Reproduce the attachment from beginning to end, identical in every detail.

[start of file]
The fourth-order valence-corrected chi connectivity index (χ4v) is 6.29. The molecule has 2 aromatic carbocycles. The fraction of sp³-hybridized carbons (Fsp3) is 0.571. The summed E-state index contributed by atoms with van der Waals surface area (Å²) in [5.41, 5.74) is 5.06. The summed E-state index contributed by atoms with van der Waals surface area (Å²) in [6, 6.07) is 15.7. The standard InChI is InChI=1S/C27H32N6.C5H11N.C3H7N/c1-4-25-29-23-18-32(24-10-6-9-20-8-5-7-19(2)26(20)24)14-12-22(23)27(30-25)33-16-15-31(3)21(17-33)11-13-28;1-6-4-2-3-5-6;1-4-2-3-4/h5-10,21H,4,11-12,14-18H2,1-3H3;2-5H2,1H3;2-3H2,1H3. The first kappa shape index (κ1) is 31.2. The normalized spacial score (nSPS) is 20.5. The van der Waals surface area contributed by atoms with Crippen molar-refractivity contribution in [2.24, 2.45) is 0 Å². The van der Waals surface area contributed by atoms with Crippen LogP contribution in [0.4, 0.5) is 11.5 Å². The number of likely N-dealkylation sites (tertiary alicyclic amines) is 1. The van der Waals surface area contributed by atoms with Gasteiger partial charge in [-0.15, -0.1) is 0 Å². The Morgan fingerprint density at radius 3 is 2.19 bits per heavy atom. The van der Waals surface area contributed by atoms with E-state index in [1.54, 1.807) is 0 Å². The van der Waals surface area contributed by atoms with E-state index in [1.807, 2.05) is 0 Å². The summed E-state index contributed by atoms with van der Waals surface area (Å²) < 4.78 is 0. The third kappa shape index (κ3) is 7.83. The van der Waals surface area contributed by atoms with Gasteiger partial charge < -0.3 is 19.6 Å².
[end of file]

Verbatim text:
The fourth-order valence-corrected chi connectivity index (χ4v) is 6.29. The molecule has 2 aromatic carbocycles. The fraction of sp³-hybridized carbons (Fsp3) is 0.571. The summed E-state index contributed by atoms with van der Waals surface area (Å²) in [5.41, 5.74) is 5.06. The summed E-state index contributed by atoms with van der Waals surface area (Å²) in [6, 6.07) is 15.7. The standard InChI is InChI=1S/C27H32N6.C5H11N.C3H7N/c1-4-25-29-23-18-32(24-10-6-9-20-8-5-7-19(2)26(20)24)14-12-22(23)27(30-25)33-16-15-31(3)21(17-33)11-13-28;1-6-4-2-3-5-6;1-4-2-3-4/h5-10,21H,4,11-12,14-18H2,1-3H3;2-5H2,1H3;2-3H2,1H3. The first kappa shape index (κ1) is 31.2. The normalized spacial score (nSPS) is 20.5. The van der Waals surface area contributed by atoms with Crippen molar-refractivity contribution in [2.24, 2.45) is 0 Å². The van der Waals surface area contributed by atoms with Crippen LogP contribution in [0.4, 0.5) is 11.5 Å². The number of likely N-dealkylation sites (tertiary alicyclic amines) is 1. The van der Waals surface area contributed by atoms with Gasteiger partial charge in [-0.15, -0.1) is 0 Å². The Morgan fingerprint density at radius 3 is 2.19 bits per heavy atom. The van der Waals surface area contributed by atoms with E-state index in [1.54, 1.807) is 0 Å². The van der Waals surface area contributed by atoms with E-state index in [1.807, 2.05) is 0 Å². The summed E-state index contributed by atoms with van der Waals surface area (Å²) < 4.78 is 0. The third kappa shape index (κ3) is 7.83. The van der Waals surface area contributed by atoms with Gasteiger partial charge < -0.3 is 19.6 Å².